Noah is an elite defender and certainly one of the better centers.

7. Marc Gasol (Memphis Grizzlies)

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    It wasn't until this year's playoffs that most fans realized "the other Gasol" can actually play.

    He was a huge part of the feel-good story that was the Memphis Grizzlies. Gasol benefited from having Zach Randolph next to him, but he deserves a lot of credit for his performances.

    Gasol is a very well-rounded player. He's a good rebounder, a good on ball defender and has good touch around the rim and. He's the whole package, and will be a great asset to his team for years to come.

6. Brook Lopez (New Jersey Nets)

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    His rebounding struggles have been well documented and are not to be forgotten. To be an elite player, Lopez has to be an elite rebounder.

    That being said, Lopez is a very good offensive talent. He averaged 20 points per game last season while shooting 49% from the field, as well as 79% from the line.

    He has all the skills you love to see out of a young big man. It's very possible that his rebounding will improve with experience. And if it does, is there anything not to love?

    Lopez seems to be a big part of the future of the Nets, and that's a good sign for New Jersey fans.

5. Nene (Denver Nuggets)

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    Nene has been overlooked by many over the years, but he won't be passed over much longer. He'll get his pay day soon, and it will be a big one.

    He is a very balanced player and makes a big impact on both ends of the floor. He is freakishly efficient on the offensive end, where he shot 62% from the field last season while averaging 15 points.

    In addition, Nene is a pretty good defender, too.

    He is one of the top centers in the league, and hopefully people will start to notice.

4. Andrew Bynum (Los Angeles Lakers)

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    Bynum could definitely be higher on this list, if he stayed healthy and achieved his potential that is constantly being discussed.

    Even if he is underachieving, Bynum still averaged 11 points, 9 rebounds and 2 blocks last season while shooting 57% from the field. Those are numbers that many players would take in a heart beat, but it's clear that Bynum is capable of more.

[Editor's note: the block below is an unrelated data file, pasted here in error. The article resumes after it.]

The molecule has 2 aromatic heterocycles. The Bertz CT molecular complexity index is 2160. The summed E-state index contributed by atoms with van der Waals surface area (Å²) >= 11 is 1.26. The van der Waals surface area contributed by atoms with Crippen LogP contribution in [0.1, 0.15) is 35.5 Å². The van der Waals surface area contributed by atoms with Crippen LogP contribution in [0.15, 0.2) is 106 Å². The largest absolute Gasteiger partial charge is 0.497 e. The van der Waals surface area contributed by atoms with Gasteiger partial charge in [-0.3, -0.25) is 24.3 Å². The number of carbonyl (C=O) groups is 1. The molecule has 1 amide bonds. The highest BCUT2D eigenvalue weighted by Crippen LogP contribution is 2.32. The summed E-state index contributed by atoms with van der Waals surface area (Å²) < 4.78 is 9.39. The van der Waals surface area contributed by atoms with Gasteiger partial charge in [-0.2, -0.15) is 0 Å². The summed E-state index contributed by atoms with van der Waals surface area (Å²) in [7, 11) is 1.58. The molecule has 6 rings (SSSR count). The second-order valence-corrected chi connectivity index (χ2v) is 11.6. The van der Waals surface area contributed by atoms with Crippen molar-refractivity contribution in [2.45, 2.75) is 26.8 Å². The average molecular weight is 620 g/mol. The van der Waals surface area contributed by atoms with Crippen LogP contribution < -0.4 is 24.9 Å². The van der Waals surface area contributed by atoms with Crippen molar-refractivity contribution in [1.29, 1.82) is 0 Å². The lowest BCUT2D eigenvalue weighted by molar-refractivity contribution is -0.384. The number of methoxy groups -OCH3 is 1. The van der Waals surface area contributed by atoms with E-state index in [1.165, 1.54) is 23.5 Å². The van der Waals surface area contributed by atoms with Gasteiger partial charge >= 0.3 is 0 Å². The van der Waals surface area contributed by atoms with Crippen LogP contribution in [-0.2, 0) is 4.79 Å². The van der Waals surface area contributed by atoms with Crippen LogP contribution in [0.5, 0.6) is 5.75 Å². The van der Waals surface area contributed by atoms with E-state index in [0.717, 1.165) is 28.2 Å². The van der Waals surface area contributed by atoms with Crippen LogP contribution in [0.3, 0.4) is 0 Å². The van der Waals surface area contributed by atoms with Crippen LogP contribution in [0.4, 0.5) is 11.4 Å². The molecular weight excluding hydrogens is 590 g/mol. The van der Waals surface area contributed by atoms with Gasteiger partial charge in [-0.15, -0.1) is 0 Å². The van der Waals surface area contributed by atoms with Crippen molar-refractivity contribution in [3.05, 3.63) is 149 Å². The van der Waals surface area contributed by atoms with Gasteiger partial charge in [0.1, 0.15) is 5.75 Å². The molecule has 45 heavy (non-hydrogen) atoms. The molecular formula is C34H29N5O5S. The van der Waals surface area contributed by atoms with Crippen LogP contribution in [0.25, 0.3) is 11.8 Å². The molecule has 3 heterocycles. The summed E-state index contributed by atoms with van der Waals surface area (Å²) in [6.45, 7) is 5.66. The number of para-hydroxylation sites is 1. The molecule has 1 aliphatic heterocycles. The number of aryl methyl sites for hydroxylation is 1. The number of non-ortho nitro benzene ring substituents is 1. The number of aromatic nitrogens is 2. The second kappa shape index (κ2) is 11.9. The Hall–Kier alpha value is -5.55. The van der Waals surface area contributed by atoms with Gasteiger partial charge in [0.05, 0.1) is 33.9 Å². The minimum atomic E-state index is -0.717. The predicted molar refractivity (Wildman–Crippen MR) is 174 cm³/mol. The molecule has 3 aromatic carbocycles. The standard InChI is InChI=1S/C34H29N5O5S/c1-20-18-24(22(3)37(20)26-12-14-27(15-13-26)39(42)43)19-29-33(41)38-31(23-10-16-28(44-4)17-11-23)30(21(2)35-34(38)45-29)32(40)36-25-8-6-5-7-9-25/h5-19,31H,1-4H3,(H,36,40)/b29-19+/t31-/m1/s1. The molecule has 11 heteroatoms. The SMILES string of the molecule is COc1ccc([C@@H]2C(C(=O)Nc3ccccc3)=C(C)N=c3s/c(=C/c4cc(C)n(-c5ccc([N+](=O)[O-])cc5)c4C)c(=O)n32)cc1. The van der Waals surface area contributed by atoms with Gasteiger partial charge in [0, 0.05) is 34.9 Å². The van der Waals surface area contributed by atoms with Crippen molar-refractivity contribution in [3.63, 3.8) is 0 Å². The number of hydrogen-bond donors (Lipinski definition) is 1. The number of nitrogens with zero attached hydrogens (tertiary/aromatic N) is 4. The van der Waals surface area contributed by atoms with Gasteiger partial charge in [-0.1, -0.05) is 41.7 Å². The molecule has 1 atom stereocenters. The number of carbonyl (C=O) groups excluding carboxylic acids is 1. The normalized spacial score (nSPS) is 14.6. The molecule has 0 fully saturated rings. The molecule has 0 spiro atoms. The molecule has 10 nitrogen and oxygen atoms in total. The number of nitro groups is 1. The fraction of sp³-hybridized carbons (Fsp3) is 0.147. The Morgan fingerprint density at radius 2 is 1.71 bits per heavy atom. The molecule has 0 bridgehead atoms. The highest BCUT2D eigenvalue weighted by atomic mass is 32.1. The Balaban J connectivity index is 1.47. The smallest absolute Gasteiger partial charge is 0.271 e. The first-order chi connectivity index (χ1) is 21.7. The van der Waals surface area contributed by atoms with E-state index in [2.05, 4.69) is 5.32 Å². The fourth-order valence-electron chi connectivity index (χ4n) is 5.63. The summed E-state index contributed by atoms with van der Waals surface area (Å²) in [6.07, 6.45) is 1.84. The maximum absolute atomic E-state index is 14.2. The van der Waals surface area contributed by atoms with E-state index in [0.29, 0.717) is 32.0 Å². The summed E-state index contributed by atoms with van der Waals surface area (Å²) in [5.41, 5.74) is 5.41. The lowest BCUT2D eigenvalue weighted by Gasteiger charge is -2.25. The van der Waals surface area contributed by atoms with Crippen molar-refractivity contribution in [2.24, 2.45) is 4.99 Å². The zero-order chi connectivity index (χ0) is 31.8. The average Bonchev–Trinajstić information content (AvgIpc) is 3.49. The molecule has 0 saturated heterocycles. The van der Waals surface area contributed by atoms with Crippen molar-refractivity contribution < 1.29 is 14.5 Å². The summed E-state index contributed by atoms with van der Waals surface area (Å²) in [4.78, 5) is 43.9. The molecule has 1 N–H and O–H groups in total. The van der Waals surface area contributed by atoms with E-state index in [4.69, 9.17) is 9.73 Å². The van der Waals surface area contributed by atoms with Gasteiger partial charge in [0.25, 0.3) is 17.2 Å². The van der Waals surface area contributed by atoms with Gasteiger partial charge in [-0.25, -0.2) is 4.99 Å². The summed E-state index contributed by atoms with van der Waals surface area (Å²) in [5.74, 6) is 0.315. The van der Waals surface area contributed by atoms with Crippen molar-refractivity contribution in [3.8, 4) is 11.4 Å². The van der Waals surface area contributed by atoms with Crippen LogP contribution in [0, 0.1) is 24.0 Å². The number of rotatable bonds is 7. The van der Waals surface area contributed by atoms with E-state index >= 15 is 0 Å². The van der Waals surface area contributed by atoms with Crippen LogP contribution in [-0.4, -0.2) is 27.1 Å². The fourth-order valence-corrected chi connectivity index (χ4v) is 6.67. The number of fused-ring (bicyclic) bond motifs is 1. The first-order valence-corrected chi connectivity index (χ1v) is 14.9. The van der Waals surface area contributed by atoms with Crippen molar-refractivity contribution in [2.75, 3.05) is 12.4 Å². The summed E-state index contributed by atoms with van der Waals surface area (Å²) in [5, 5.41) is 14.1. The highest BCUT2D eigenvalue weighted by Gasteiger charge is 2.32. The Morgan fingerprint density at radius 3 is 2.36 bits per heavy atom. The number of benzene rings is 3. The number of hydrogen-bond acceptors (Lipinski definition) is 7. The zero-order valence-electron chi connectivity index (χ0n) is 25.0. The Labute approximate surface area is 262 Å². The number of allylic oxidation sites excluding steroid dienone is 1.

In addition to staying healthy, growing up a bit would do Bynum some good. We all remember the J.J. Barea incident in this year's playoffs, which cannot be excused.

    All that being said, there's a reason he has been rumored to be available for a trade in exchange for Dwight Howard. That is because he's valuable and could be dominant on both ends of the floor.

    Let's see how Bynum responds to a disappointing end to his season.

3. Al Horford (Atlanta Hawks)

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    Almost every team would be thrilled to have a center who produces 15 points and 9 rebounds, shoots 56% from the field, 80% from the line and plays tough interior defense.

    Well, that's what you get out of Al Horford.

    He isn't the most talented or the tallest center around, but he is certainly one of the toughest. And he knows how to play.

    He's been consistently producing since his rookie year and shows no signs of slowing down. Horford is not a once-in-a-generation talent, but he's a heck of a player.

2. Andrew Bogut (Milwaukee Bucks)

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    Remember when he was a first overall pick?

    Bogut is a little taller and a little more skilled around the rim than Horford, along with being one of the best shot blockers in the league.

    His injury may have affected his development, which is truly a shame. Hopefully, he'll rebound and continue to improve his game, because he is a special player.

    He is a huge part of a disappointing Bucks team that hopes to make a run this year after acquiring Stephen Jackson in a trade.

    Unfortunately for him, Bogut will probably never be the number one center in the league. That title belongs to a certain player in Orlando, and will for a long time.

1. Dwight Howard (Orlando Magic)

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    Is there any serious debate about this one at all?

    This guy is dominant in every sense of the world, and the best center we have seen since a young Shaq. 23 points, 14 rebounds and 2.4 blocks? Really? Not to mention he's on a terrible team. Seriously, the Magic would be in the cellar of the standings if not for Howard's excellence.

    He is a once-in-a-generation player and one of the best in the league today. If I could build my team around any player in the NBA, it would be Dwight Howard, partially due to his talents and partially due to the shortage of great centers today.

    The scary part is that his offensive game still has room for improvement. He has gotten much better around the rim over the past few years and will continue to work on his game.

    He has a contagious personality and an energy that is hard not to love.

    There is some debate as to who is the best player in the league, but there is absolutely no question who is the best center. Ladies and gentlemen, Mr. Dwight Howard.